Posted by: kerryl29 | May 29, 2012

Day 3: Canyon Overlook, Temple of Sinawava and the Riverside Walk

Canyon Overlook

Day 2–my first full day at Zion National Park–had been a bit frustrating photographically.  I hoped to shake off the slump on the second full day by running up to the Plateau in the dark so I could photograph sunrise from Canyon Overlook.  The half-mile long Canyon Overlook trailhead is located just east of the Zion tunnel and it was pitch dark and deserted when I arrived there, roughly one hour before sunrise.  Ambient light was improving as I hiked the trail, which traces the rim of Pine Canyon–a fairly narrow slot–on the way to the overlook.  I noted quite a number of interesting compositions that I might shoot on the way back to the trailhead.

When I arrived at the overlook, it was dawn.  It was also windy and quite cold.  But the “side look” into Zion Canyon was beautiful, and I quickly set up my tripod.  It was a cloudless morning, and I ended up waiting for the light to come up a bit before clicking the shutter.  It’s a bit difficult at this size, but if you look carefully you can see the Towers of the Virgin in the distance (center).

Canyon Overlook at Sunrise, Zion National Park, Utah

After dealing with the obligatory overlook shot, I found a few other things that were worth shooting as the sun began to work its spotlighting magic on some of the nearby features.

Canyon Overlook Trail, Zion National Park, Utah

Before calling it quits at the overlook, I wandered around a bit and found a foreground/background way of shooting the canyon.

Canyon Overlook, Zion National Park, Utah

The sun was beginning to become a negative factor at this point, so I headed back toward the trailhead, with the hope of shooting some of the Pine Canyon scenes I’d seen on the way in.  Unfortunately, the sun was already a problem in much of the canyon and the appeal of most of the scenes I’d viewed earlier was gone.  I did find one shot where I thought the presence of sunlight was a benefit rather than a hindrance.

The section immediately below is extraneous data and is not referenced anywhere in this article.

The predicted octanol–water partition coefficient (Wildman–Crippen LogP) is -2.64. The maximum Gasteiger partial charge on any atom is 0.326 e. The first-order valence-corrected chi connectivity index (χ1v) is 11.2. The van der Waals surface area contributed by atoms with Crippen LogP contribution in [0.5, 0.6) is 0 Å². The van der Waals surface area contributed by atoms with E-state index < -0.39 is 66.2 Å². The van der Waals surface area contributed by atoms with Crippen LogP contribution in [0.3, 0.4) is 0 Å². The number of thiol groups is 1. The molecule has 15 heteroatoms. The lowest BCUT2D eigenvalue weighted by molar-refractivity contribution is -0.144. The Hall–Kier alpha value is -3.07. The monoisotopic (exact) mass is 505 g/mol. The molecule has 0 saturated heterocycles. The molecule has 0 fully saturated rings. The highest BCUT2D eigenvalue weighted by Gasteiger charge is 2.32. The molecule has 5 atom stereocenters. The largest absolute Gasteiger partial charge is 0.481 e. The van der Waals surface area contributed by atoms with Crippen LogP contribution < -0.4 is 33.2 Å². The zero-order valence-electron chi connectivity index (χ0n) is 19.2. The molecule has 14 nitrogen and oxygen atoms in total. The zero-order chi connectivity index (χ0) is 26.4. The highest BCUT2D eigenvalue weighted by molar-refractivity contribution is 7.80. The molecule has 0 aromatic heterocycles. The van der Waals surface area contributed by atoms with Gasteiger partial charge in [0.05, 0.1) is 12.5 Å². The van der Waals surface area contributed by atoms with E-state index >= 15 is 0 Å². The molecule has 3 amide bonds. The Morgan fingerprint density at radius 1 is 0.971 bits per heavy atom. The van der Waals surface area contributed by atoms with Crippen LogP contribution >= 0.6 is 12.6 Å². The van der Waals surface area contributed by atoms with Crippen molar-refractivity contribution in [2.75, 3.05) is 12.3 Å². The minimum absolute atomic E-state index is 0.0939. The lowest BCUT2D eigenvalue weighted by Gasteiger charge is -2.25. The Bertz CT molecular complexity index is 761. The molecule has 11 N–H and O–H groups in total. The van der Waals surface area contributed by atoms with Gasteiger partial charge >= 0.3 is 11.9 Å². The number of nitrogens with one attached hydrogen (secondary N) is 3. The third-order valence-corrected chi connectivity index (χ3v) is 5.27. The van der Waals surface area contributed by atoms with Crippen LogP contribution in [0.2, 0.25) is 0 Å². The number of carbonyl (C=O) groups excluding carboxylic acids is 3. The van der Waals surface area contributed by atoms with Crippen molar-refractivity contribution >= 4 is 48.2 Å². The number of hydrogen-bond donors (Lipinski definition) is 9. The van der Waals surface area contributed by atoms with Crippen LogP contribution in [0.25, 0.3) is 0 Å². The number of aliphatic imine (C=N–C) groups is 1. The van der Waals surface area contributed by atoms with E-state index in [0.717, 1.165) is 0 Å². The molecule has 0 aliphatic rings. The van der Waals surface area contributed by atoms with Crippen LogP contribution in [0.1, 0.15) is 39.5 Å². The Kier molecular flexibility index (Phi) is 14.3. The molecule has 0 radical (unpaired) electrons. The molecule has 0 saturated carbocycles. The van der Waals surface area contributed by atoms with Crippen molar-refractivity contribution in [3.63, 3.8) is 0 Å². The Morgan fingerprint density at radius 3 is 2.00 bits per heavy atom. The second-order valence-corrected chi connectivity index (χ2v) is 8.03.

Pinyon Pine, Pine Canyon, Zion National Park, Utah

It was still relatively early in the morning and I made the decision to return to the spot along the Virgin River that I had discovered while “walking the road” the day before.  That meant heading back down to Zion Canyon, ditching the car, catching the Zion shuttle, getting off at the Court of the Patriarchs and heading back up canyon roughly 3/4 mile on the road toward Canyon Junction until I found the location again.  And I had to do all of this before the sun’s rays hit the west edge of the river bank and ruined the shot.  I thought I had enough time to pull it off, but I knew I had to hurry.

Back in Zion Canyon

To make a long story relatively short, I managed to pull it off, but just barely.  Less than five minutes after the shot below was taken, the trees on the left-hand side of the river bank (as you see it here) were hit with direct sun, which came up just to the right of the peak that you see in the frame.  This shot is actually a blend of two exposures–one for the sky and one for everything else.  I was lucky enough to have some wispy clouds in the sky.

Virgin River, Zion Canyon, Zion National Park, Utah

I’m not at all sure that this image does the beauty of this spot anything approaching justice.  Between the rushing rapids, the majestic canyon walls and the cottonwood trees, it was absolutely idyllic.  On both occasions when I was at this location I lingered, even when the light made the location unworthy of photography.  I sat in the shade of a large cottonwood–off the frame to the right–and reflected on my great fortune to be able to experience a place like this.